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Meeting the Press
Cover Stories Series 2011> Outlining the 12th Five-Year Plan> Meeting the Press
UPDATED: March 13, 2011 NO. 11 MARCH 17, 2011
Charting China's Diplomatic Role

MEETING THE PRESS: Chinese Foreign Minister Yang Jiechi speaks at a press conference in Beijing on March 7 (JIANG XIAOYING)

On March 7, Chinese Foreign Minister Yang Jiechi spoke to Chinese and foreign media at a press conference at the Fourth Session of the 11th National People's Congress. Edited highlights follow:

China and the United States

There is now a good atmosphere in Sino-U.S. relations. Over the next few months we have a full agenda to develop Sino-U.S. relations. Chinese Vice Premier Wang Qishan and State Councilor Dai Bingguo will co-chair with their U.S. counterparts the third round of the Sino-U.S. Strategic and Economic Dialogue.

State Councilor Liu Yandong will attend the second meeting of the Sino-U.S. High-Level Consultation on People-to-People Exchange. Moreover, U.S. Vice President Joe Biden will visit China in the middle of this year. After that, Chinese Vice President Xi Jinping hopes to pay a visit to the United States.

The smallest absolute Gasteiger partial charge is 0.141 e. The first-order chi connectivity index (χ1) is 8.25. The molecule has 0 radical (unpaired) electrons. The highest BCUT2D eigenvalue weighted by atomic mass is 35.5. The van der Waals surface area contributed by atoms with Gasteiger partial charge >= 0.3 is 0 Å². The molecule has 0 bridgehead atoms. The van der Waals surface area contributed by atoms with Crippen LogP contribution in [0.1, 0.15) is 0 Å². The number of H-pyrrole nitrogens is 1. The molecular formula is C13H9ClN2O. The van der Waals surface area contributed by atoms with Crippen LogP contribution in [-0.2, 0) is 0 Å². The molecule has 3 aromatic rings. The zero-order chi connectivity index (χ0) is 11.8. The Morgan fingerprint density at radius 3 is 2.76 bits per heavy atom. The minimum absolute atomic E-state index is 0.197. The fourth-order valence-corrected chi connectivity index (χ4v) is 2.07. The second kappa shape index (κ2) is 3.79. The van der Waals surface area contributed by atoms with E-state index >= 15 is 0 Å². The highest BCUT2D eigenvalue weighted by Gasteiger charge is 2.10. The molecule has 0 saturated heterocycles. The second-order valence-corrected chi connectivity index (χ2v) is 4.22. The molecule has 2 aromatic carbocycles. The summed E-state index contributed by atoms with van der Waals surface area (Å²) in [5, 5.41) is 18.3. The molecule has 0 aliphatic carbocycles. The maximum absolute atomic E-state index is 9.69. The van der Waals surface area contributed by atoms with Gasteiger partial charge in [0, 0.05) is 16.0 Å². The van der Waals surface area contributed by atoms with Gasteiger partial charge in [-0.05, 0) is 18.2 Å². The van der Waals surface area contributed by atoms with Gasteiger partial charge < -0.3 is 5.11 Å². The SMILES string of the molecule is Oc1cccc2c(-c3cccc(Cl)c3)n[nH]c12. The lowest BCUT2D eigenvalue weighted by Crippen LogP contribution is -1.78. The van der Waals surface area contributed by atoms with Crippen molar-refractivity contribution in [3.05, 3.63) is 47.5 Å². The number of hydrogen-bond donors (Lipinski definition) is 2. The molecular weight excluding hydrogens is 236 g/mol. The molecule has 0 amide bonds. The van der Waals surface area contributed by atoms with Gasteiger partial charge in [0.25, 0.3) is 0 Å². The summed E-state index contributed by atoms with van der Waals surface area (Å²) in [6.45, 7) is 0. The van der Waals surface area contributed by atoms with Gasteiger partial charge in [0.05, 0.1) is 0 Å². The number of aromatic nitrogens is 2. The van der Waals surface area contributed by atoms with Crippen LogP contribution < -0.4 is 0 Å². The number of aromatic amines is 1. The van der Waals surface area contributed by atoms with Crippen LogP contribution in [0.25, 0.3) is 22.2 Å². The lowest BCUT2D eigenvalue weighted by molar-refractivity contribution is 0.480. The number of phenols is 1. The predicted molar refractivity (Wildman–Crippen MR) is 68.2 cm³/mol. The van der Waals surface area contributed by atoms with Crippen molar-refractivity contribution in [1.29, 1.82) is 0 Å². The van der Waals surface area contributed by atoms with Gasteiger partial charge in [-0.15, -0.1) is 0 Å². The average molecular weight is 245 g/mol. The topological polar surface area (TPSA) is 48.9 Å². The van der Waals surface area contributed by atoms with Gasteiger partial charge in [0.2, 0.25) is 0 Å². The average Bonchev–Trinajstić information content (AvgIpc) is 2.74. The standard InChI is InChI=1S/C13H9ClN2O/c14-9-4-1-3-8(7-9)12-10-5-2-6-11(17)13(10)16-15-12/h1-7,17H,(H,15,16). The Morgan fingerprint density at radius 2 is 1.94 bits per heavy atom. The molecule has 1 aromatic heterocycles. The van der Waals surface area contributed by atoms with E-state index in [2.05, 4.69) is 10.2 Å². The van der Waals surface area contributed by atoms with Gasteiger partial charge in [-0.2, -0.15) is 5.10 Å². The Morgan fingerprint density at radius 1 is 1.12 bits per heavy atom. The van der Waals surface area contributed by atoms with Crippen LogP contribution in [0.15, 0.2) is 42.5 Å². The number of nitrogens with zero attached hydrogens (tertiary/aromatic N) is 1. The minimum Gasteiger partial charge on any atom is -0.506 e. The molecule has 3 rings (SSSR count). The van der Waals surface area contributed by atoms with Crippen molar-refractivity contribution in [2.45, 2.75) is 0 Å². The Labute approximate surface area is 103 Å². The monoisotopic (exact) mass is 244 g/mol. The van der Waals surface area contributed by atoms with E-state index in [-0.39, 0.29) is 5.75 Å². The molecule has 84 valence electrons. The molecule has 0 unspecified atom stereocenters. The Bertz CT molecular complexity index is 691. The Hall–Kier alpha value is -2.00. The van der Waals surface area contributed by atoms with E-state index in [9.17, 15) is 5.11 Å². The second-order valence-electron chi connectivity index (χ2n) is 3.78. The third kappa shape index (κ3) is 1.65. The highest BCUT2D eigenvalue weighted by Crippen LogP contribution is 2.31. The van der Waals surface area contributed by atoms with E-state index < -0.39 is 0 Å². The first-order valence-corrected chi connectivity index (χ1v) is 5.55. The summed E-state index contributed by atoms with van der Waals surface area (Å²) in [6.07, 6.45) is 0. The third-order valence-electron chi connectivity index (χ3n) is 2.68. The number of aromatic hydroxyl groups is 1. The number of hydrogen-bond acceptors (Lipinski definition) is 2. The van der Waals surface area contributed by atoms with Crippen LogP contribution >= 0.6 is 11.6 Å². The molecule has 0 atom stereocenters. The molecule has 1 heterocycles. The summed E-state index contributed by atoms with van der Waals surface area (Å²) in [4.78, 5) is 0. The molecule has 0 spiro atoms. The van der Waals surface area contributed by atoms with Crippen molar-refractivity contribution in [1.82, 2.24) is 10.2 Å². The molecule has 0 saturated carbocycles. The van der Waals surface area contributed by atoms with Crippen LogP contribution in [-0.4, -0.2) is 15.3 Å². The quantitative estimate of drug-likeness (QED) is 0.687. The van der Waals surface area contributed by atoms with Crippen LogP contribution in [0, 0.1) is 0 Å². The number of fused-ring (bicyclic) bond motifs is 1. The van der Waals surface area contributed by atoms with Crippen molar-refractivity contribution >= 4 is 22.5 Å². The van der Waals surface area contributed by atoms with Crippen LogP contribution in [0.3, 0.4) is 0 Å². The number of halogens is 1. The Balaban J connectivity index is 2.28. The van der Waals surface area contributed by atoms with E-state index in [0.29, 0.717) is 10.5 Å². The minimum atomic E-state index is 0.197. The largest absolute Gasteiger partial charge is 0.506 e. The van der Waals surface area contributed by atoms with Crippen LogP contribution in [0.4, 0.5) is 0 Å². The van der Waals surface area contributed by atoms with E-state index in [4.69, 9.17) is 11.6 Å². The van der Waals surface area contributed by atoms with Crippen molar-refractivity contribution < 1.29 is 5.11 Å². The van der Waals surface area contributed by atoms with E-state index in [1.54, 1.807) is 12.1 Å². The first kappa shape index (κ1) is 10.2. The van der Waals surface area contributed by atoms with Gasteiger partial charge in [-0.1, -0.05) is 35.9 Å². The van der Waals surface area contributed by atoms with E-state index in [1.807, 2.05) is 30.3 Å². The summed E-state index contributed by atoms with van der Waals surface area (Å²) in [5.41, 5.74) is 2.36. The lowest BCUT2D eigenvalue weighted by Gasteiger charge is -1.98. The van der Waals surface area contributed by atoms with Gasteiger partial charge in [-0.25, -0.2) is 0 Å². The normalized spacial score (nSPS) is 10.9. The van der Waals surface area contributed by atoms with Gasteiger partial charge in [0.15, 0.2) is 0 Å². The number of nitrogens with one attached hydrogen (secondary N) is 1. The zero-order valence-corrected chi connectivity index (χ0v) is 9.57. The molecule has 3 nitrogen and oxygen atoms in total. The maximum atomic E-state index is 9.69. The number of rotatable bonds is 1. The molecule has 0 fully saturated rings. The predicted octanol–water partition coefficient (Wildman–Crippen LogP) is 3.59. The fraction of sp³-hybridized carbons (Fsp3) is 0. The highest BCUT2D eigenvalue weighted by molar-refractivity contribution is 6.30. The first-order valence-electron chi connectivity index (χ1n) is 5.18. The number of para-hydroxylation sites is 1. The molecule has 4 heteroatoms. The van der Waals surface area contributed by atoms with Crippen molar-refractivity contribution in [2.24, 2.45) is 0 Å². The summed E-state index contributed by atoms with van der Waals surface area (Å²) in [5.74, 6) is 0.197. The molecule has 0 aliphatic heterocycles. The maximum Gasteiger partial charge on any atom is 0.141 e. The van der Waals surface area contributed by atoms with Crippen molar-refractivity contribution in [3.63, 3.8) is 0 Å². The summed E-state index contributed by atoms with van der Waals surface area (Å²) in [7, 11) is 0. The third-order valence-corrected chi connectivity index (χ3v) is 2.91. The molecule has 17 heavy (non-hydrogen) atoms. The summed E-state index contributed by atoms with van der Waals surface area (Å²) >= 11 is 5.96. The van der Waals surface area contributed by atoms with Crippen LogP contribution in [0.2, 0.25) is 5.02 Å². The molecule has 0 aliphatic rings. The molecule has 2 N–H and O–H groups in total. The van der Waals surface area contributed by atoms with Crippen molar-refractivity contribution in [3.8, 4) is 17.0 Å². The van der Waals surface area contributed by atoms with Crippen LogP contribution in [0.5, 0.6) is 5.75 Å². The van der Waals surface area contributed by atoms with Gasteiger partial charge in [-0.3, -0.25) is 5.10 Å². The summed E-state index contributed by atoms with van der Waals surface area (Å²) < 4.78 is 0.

Both China and the United States are countries that have a major influence on world peace and development. The decision of the two countries to establish a cooperative partnership is thus timely. It is also demanded by the deepening cooperation between the two countries.

I believe more and more people in the United States have come to recognize that in handling the United States' relations with China in this new environment, we need to embrace new ideas and foster a favorable atmosphere.

The presidents of the two countries have charted the course for the future development of Sino-U.S. relations. What we need to do now is to seize the moment, build on progress, earnestly implement the agreements reached by the leaders of the two countries and take solid steps in building the Sino-U.S. cooperative partnership.

It is an objective reality that China and the United States have differences or even friction over some issues. What's important is to handle these differences properly on the basis of mutual respect.

We firmly oppose U.S. arms sales to Taiwan. We urge the United States to abide strictly by the principles and spirit of the three Sino-U.S. joint communiqués and the Sino-U.S. joint statements, stop selling arms to Taiwan and take concrete action to support the peaceful development of cross-Straits relations.

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